Anthropology student explores the promise, pitfalls of human-centered design in the auto industry

human-centered design: a silhouette surrounded by blueprints of automobile parts
Experts agree—smart, autonomous vehices are the future, but what are the implications for urban development and human behavior?

Human-centered design (HCD) puts the human perspective at the center of design and development every step of the way. In the automobile industry, HCD is an approach used for informing futuristic advancements such as artificial intelligence, autonomy and electrification—making vehicles smarter and better for the environment. 

But who are the humans at the center? How are their perspectives measured? 

These are questions Ph.D. candidate Michael Thomas has been asking long before he started his dissertation on the anthropological dimensions of design at Wayne State University. 

Michael Thomas

Thomas began what would become a decades-long career as a designer in the auto industry at General Motors in the late ‘90s. Back then, his ideas of what made a good design were, by his own account, limited. 

“I had the opportunity to go out on field exercises with a team of researchers, one of whom was an anthropologist,” Thomas says. “We traveled all over the country to study how people use trucks, the role trucks play in their lives, and the broader social context around work and family. It made me realize that what I was designing was informed by my own biases. 

Thomas returned home inspired by what he’d learned. 

“I loved being a designer, but I didn’t know if I could even be a good designer until I got a better handle on the research.” 

That’s why he pursued and completed a master’s in anthropology and later enrolled in the Ph.D. program at WSU. All throughout, he never quit working. Now senior vice president at Space Doctors, Part of InSites Consulting, Thomas previously worked as a research and design leader at Ford in the human-machine interface group, putting technology into a social context.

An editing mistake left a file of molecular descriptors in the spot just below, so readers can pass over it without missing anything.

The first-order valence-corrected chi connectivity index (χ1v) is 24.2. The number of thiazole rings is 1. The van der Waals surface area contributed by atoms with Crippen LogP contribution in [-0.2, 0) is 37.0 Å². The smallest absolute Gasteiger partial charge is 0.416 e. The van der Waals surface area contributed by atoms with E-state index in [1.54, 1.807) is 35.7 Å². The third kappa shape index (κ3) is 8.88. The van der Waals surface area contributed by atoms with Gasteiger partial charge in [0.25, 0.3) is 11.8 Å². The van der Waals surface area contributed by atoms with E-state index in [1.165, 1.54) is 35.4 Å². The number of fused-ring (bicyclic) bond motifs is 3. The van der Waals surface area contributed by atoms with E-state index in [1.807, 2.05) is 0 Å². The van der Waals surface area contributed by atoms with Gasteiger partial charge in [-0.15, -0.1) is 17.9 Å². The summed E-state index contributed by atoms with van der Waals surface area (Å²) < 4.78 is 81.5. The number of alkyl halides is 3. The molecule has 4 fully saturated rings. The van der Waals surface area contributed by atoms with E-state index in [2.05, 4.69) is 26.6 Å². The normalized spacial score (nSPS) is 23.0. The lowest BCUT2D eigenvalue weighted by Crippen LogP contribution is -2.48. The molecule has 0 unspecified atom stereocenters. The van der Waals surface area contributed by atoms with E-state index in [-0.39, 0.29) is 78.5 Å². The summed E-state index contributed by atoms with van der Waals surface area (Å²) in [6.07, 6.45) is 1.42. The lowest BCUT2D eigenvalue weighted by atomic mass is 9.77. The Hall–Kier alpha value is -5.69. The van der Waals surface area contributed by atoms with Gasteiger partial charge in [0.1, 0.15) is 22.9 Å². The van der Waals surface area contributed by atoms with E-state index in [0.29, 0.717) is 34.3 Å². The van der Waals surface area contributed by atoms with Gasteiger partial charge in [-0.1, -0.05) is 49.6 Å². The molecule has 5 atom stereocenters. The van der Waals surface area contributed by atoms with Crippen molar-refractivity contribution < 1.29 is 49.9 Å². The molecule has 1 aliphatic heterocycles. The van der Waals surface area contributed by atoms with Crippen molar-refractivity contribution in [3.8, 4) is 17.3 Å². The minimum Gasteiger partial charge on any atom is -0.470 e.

“Not a lot of work was being done in that space at the time. It was new and exciting.” 

He lived in China twice, in 2015 and again in 2018, first to explore and help understand the market, later to build a team intent on developing and launching the Ford SYNC+ system in partnership with Baidu.

pull quote: Everything from what a vehicle is to the relationship you have with your car, to what a city should even look like, that’s all going to change

Then in 2019, a pilot program called Greenfield Labs in Silicon Valley merged with the User Experience group in Dearborn and together expanded to include five locations around the world in an effort to bring together a global team focused on human-centered design.

Thomas served as director of the Detroit research branch for more than two years. 

“The big idea is really how do you build what is relevant and meaningful to people?” he says.

It’s the question at the center of his dissertation. 

How human-centered design will shape the future

With HCD comes the promise of what the future can be, but to deviate from what has been the norm brings disruption. 

“Everything from what a vehicle is to the relationship you have with your car, to what a city should even look like—that’s all going to change,” Thomas says. 

It starts with human behavior. No longer does your car simply take you from point A to B—built-in voice technology can help you plan your day, its battery can act as a home generator, its autonomy can free up your hands and mind. Soon, manufacturers promise, you will be able to get to work and parallel park without ever touching the wheel. 

It also reshapes urban development. Take, for instance, the construction of the power grid needed to accommodate the expected boom in electric cars within the decade

“I think all these factors converge to say OK, this is a moment where there’s so much up for grabs,” Thomas says. “How do we take a deliberate and very intentional stance toward designing what the future could be?”

That’s where HCD comes in, but who are these humans at the center of design? 

“Just like any other social activity, if you look at how it’s done in a particular geographical context compared to another, you’re going to find differences, both in the practice itself, and in the ways in which what it means to be human is understood.”

He says in some ways it extends from a critique described by three psychology professors from the University of British Columbia in their 2010 article “The WEIRDEST People in the World?”WEIRD an acronym for Western Educated Industrialized Rich Democratic. They argue that much of what we understand about psychology is limited to WEIRD populationshence a need for contextual anthropological inquiry.

“Measuring the desirability of a design in the West tends to be based upon an individual’s emotional reaction to some discreet experience. But the meaning of individual emotional responses is not universal. In some cases, design acquires meaning to the extent that it plays a semiotic role in crafting a narrative of what the future can be independent of value attached to an emotional response of an experience, as for example across some of the innovation work I’ve seen in China.”

Thomas’s dissertation research explores the limitations of HCD. He says, if nothing else, he hopes it gets human-centered designers questioning their assumptions about what makes a good design. For them to realize there’s nothing universal or absolute about a single perspective of what it means to be human or what constitutes progress. 

By Kristy Case, web writer/editor of the Graduate School

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